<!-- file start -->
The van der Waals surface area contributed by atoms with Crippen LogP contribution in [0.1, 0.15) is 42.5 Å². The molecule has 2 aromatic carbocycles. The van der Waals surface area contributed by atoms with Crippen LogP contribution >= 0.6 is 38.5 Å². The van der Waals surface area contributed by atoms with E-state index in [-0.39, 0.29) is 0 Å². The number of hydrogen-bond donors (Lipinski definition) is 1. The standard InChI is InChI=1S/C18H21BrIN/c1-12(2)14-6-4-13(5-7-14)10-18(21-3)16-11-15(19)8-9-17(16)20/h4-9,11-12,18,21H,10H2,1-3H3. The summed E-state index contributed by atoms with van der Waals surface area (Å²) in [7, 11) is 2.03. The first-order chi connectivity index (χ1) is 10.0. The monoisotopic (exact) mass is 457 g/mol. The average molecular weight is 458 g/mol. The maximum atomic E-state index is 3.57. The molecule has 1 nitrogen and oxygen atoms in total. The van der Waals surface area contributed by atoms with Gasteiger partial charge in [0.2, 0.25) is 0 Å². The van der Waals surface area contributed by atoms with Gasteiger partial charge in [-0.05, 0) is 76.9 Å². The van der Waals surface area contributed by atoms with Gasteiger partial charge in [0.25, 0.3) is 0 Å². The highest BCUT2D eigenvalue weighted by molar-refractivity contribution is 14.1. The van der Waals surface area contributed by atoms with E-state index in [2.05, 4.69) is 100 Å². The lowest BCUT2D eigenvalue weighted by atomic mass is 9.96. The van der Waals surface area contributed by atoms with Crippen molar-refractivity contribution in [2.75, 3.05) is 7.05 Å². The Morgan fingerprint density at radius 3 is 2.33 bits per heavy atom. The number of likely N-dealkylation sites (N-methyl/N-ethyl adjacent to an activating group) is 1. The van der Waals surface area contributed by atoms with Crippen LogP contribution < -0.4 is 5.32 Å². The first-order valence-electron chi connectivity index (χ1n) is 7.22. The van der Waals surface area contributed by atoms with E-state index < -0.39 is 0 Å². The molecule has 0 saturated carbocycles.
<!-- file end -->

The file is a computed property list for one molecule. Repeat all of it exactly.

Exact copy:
The van der Waals surface area contributed by atoms with Crippen LogP contribution in [0.1, 0.15) is 42.5 Å². The molecule has 2 aromatic carbocycles. The van der Waals surface area contributed by atoms with Crippen LogP contribution >= 0.6 is 38.5 Å². The van der Waals surface area contributed by atoms with E-state index in [-0.39, 0.29) is 0 Å². The number of hydrogen-bond donors (Lipinski definition) is 1. The standard InChI is InChI=1S/C18H21BrIN/c1-12(2)14-6-4-13(5-7-14)10-18(21-3)16-11-15(19)8-9-17(16)20/h4-9,11-12,18,21H,10H2,1-3H3. The summed E-state index contributed by atoms with van der Waals surface area (Å²) in [7, 11) is 2.03. The first-order chi connectivity index (χ1) is 10.0. The monoisotopic (exact) mass is 457 g/mol. The average molecular weight is 458 g/mol. The maximum atomic E-state index is 3.57. The molecule has 1 nitrogen and oxygen atoms in total. The van der Waals surface area contributed by atoms with Gasteiger partial charge in [0.2, 0.25) is 0 Å². The van der Waals surface area contributed by atoms with Gasteiger partial charge in [-0.05, 0) is 76.9 Å². The van der Waals surface area contributed by atoms with Gasteiger partial charge in [0.25, 0.3) is 0 Å². The highest BCUT2D eigenvalue weighted by molar-refractivity contribution is 14.1. The van der Waals surface area contributed by atoms with E-state index in [2.05, 4.69) is 100 Å². The lowest BCUT2D eigenvalue weighted by atomic mass is 9.96. The van der Waals surface area contributed by atoms with Crippen molar-refractivity contribution in [2.75, 3.05) is 7.05 Å². The Morgan fingerprint density at radius 3 is 2.33 bits per heavy atom. The number of likely N-dealkylation sites (N-methyl/N-ethyl adjacent to an activating group) is 1. The van der Waals surface area contributed by atoms with Crippen LogP contribution < -0.4 is 5.32 Å². The first-order valence-electron chi connectivity index (χ1n) is 7.22. The van der Waals surface area contributed by atoms with E-state index < -0.39 is 0 Å². The molecule has 0 saturated carbocycles.